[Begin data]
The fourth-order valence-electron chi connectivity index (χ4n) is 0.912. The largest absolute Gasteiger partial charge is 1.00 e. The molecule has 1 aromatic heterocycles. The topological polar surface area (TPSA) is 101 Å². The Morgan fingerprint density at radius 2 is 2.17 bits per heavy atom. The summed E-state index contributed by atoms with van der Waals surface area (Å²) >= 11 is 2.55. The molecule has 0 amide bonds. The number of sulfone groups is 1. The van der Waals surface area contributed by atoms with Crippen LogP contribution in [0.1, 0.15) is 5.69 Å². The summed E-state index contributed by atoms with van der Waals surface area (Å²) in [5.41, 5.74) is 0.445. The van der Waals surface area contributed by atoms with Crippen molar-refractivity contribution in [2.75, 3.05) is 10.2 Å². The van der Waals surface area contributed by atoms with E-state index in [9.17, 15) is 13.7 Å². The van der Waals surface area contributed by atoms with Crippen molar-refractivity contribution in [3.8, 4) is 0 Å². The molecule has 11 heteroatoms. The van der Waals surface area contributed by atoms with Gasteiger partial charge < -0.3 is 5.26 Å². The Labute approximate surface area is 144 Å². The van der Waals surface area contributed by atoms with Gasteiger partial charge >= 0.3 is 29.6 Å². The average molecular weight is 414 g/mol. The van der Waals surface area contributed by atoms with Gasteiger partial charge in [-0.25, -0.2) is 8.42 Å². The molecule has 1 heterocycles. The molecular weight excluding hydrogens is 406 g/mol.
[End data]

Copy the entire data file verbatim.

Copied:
The fourth-order valence-electron chi connectivity index (χ4n) is 0.912. The largest absolute Gasteiger partial charge is 1.00 e. The molecule has 1 aromatic heterocycles. The topological polar surface area (TPSA) is 101 Å². The Morgan fingerprint density at radius 2 is 2.17 bits per heavy atom. The summed E-state index contributed by atoms with van der Waals surface area (Å²) >= 11 is 2.55. The molecule has 0 amide bonds. The number of sulfone groups is 1. The van der Waals surface area contributed by atoms with Crippen LogP contribution in [0.1, 0.15) is 5.69 Å². The summed E-state index contributed by atoms with van der Waals surface area (Å²) in [5.41, 5.74) is 0.445. The van der Waals surface area contributed by atoms with Crippen molar-refractivity contribution in [2.75, 3.05) is 10.2 Å². The van der Waals surface area contributed by atoms with E-state index in [9.17, 15) is 13.7 Å². The van der Waals surface area contributed by atoms with Crippen molar-refractivity contribution in [3.8, 4) is 0 Å². The molecule has 11 heteroatoms. The van der Waals surface area contributed by atoms with Gasteiger partial charge < -0.3 is 5.26 Å². The Labute approximate surface area is 144 Å². The van der Waals surface area contributed by atoms with Gasteiger partial charge >= 0.3 is 29.6 Å². The average molecular weight is 414 g/mol. The van der Waals surface area contributed by atoms with Gasteiger partial charge in [-0.25, -0.2) is 8.42 Å². The molecule has 1 heterocycles. The molecular weight excluding hydrogens is 406 g/mol.